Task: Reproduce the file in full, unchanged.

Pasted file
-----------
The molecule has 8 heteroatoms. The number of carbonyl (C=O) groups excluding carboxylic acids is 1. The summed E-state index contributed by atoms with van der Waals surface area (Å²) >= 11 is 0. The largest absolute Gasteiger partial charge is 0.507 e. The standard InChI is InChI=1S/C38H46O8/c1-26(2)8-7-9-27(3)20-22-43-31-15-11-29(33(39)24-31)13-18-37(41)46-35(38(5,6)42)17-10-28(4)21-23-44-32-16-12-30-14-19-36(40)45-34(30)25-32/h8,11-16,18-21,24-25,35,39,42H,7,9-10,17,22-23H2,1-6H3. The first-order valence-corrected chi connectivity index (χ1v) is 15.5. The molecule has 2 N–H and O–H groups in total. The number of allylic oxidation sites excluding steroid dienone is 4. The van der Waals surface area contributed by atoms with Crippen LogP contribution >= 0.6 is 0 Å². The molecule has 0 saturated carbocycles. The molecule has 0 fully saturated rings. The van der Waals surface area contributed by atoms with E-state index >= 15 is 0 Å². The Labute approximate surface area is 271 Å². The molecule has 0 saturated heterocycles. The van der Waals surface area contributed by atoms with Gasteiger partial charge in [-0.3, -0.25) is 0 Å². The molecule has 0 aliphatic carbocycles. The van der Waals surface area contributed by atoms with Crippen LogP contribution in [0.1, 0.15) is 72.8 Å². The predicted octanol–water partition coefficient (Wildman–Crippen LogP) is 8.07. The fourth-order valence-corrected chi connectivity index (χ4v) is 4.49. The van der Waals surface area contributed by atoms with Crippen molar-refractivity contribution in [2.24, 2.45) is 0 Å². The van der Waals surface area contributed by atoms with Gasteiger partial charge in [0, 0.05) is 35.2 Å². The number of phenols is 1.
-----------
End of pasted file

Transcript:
The molecule has 8 heteroatoms. The number of carbonyl (C=O) groups excluding carboxylic acids is 1. The summed E-state index contributed by atoms with van der Waals surface area (Å²) >= 11 is 0. The largest absolute Gasteiger partial charge is 0.507 e. The standard InChI is InChI=1S/C38H46O8/c1-26(2)8-7-9-27(3)20-22-43-31-15-11-29(33(39)24-31)13-18-37(41)46-35(38(5,6)42)17-10-28(4)21-23-44-32-16-12-30-14-19-36(40)45-34(30)25-32/h8,11-16,18-21,24-25,35,39,42H,7,9-10,17,22-23H2,1-6H3. The first-order valence-corrected chi connectivity index (χ1v) is 15.5. The molecule has 2 N–H and O–H groups in total. The number of allylic oxidation sites excluding steroid dienone is 4. The van der Waals surface area contributed by atoms with Crippen LogP contribution >= 0.6 is 0 Å². The molecule has 0 saturated carbocycles. The molecule has 0 fully saturated rings. The van der Waals surface area contributed by atoms with E-state index >= 15 is 0 Å². The Labute approximate surface area is 271 Å². The molecule has 0 saturated heterocycles. The van der Waals surface area contributed by atoms with Gasteiger partial charge in [-0.3, -0.25) is 0 Å². The molecule has 0 aliphatic carbocycles. The van der Waals surface area contributed by atoms with Crippen LogP contribution in [0.1, 0.15) is 72.8 Å². The predicted octanol–water partition coefficient (Wildman–Crippen LogP) is 8.07. The fourth-order valence-corrected chi connectivity index (χ4v) is 4.49. The van der Waals surface area contributed by atoms with Crippen molar-refractivity contribution in [2.24, 2.45) is 0 Å². The van der Waals surface area contributed by atoms with Gasteiger partial charge in [0, 0.05) is 35.2 Å². The number of phenols is 1.